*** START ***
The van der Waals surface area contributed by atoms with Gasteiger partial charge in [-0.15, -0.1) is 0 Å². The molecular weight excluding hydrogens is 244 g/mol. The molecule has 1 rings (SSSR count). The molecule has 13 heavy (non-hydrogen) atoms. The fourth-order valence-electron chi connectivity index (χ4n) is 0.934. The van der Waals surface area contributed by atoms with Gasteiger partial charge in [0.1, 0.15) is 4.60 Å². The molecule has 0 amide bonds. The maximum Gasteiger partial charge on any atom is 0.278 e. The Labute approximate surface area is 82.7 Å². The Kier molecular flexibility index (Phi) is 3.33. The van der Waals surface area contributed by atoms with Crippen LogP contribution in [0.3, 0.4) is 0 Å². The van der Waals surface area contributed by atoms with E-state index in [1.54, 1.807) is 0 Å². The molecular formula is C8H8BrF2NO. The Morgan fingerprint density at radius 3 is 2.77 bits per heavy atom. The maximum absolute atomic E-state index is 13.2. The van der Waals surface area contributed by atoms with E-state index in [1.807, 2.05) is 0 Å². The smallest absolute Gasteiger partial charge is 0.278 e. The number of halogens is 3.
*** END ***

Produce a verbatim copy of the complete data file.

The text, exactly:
The van der Waals surface area contributed by atoms with Gasteiger partial charge in [-0.15, -0.1) is 0 Å². The molecular weight excluding hydrogens is 244 g/mol. The molecule has 1 rings (SSSR count). The molecule has 13 heavy (non-hydrogen) atoms. The fourth-order valence-electron chi connectivity index (χ4n) is 0.934. The van der Waals surface area contributed by atoms with Gasteiger partial charge in [0.1, 0.15) is 4.60 Å². The molecule has 0 amide bonds. The maximum Gasteiger partial charge on any atom is 0.278 e. The Labute approximate surface area is 82.7 Å². The Kier molecular flexibility index (Phi) is 3.33. The van der Waals surface area contributed by atoms with Crippen LogP contribution in [0.3, 0.4) is 0 Å². The van der Waals surface area contributed by atoms with E-state index in [1.54, 1.807) is 0 Å². The molecular formula is C8H8BrF2NO. The Morgan fingerprint density at radius 3 is 2.77 bits per heavy atom. The maximum absolute atomic E-state index is 13.2. The van der Waals surface area contributed by atoms with E-state index in [1.807, 2.05) is 0 Å². The smallest absolute Gasteiger partial charge is 0.278 e. The number of halogens is 3.